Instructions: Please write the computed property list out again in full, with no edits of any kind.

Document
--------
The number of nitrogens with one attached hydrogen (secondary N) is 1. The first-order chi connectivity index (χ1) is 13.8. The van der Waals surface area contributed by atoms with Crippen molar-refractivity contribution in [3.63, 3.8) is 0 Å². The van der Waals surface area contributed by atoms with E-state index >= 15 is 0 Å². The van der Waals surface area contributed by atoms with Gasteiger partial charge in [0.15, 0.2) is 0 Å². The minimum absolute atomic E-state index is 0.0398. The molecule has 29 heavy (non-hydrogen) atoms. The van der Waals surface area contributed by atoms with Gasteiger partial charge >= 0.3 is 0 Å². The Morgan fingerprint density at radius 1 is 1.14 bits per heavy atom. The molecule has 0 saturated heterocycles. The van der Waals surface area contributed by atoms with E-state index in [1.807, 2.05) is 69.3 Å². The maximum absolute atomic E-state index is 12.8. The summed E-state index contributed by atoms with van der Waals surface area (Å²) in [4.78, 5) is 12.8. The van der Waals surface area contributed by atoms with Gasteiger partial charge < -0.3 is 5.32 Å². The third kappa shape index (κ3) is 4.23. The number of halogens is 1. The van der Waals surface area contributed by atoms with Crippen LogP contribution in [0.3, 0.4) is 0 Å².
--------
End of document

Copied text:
The number of nitrogens with one attached hydrogen (secondary N) is 1. The first-order chi connectivity index (χ1) is 13.8. The van der Waals surface area contributed by atoms with Crippen molar-refractivity contribution in [3.63, 3.8) is 0 Å². The van der Waals surface area contributed by atoms with E-state index >= 15 is 0 Å². The van der Waals surface area contributed by atoms with Gasteiger partial charge in [0.15, 0.2) is 0 Å². The minimum absolute atomic E-state index is 0.0398. The molecule has 29 heavy (non-hydrogen) atoms. The van der Waals surface area contributed by atoms with Gasteiger partial charge >= 0.3 is 0 Å². The Morgan fingerprint density at radius 1 is 1.14 bits per heavy atom. The molecule has 0 saturated heterocycles. The van der Waals surface area contributed by atoms with E-state index in [1.807, 2.05) is 69.3 Å². The maximum absolute atomic E-state index is 12.8. The summed E-state index contributed by atoms with van der Waals surface area (Å²) in [4.78, 5) is 12.8. The van der Waals surface area contributed by atoms with Gasteiger partial charge < -0.3 is 5.32 Å². The third kappa shape index (κ3) is 4.23. The number of halogens is 1. The van der Waals surface area contributed by atoms with Crippen LogP contribution in [0.3, 0.4) is 0 Å².